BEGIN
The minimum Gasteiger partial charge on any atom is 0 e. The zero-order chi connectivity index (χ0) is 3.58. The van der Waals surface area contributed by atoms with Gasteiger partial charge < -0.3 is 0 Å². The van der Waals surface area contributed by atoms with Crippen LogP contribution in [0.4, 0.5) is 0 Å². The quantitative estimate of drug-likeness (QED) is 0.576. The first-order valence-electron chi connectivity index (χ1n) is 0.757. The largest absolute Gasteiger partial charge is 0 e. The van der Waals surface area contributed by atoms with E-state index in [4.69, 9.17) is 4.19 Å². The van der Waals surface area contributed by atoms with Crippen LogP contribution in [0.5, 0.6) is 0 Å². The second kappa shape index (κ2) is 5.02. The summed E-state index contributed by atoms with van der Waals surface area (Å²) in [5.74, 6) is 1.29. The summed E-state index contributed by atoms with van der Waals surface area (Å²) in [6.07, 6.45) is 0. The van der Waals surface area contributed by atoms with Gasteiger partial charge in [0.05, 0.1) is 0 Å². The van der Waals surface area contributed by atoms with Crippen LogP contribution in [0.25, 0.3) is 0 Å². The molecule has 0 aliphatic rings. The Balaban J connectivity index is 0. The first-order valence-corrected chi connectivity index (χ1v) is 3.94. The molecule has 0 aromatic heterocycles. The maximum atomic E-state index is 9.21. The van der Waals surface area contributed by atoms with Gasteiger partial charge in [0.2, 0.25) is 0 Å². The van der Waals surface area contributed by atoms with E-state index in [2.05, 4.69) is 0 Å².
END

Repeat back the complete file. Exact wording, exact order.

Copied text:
The minimum Gasteiger partial charge on any atom is 0 e. The zero-order chi connectivity index (χ0) is 3.58. The van der Waals surface area contributed by atoms with Gasteiger partial charge < -0.3 is 0 Å². The van der Waals surface area contributed by atoms with Crippen LogP contribution in [0.4, 0.5) is 0 Å². The quantitative estimate of drug-likeness (QED) is 0.576. The first-order valence-electron chi connectivity index (χ1n) is 0.757. The largest absolute Gasteiger partial charge is 0 e. The van der Waals surface area contributed by atoms with E-state index in [4.69, 9.17) is 4.19 Å². The van der Waals surface area contributed by atoms with Crippen LogP contribution in [0.5, 0.6) is 0 Å². The second kappa shape index (κ2) is 5.02. The summed E-state index contributed by atoms with van der Waals surface area (Å²) in [5.74, 6) is 1.29. The summed E-state index contributed by atoms with van der Waals surface area (Å²) in [6.07, 6.45) is 0. The van der Waals surface area contributed by atoms with Gasteiger partial charge in [0.05, 0.1) is 0 Å². The van der Waals surface area contributed by atoms with Crippen LogP contribution in [0.25, 0.3) is 0 Å². The molecule has 0 aliphatic rings. The Balaban J connectivity index is 0. The first-order valence-corrected chi connectivity index (χ1v) is 3.94. The molecule has 0 aromatic heterocycles. The maximum atomic E-state index is 9.21. The van der Waals surface area contributed by atoms with Gasteiger partial charge in [0.2, 0.25) is 0 Å². The van der Waals surface area contributed by atoms with E-state index in [2.05, 4.69) is 0 Å².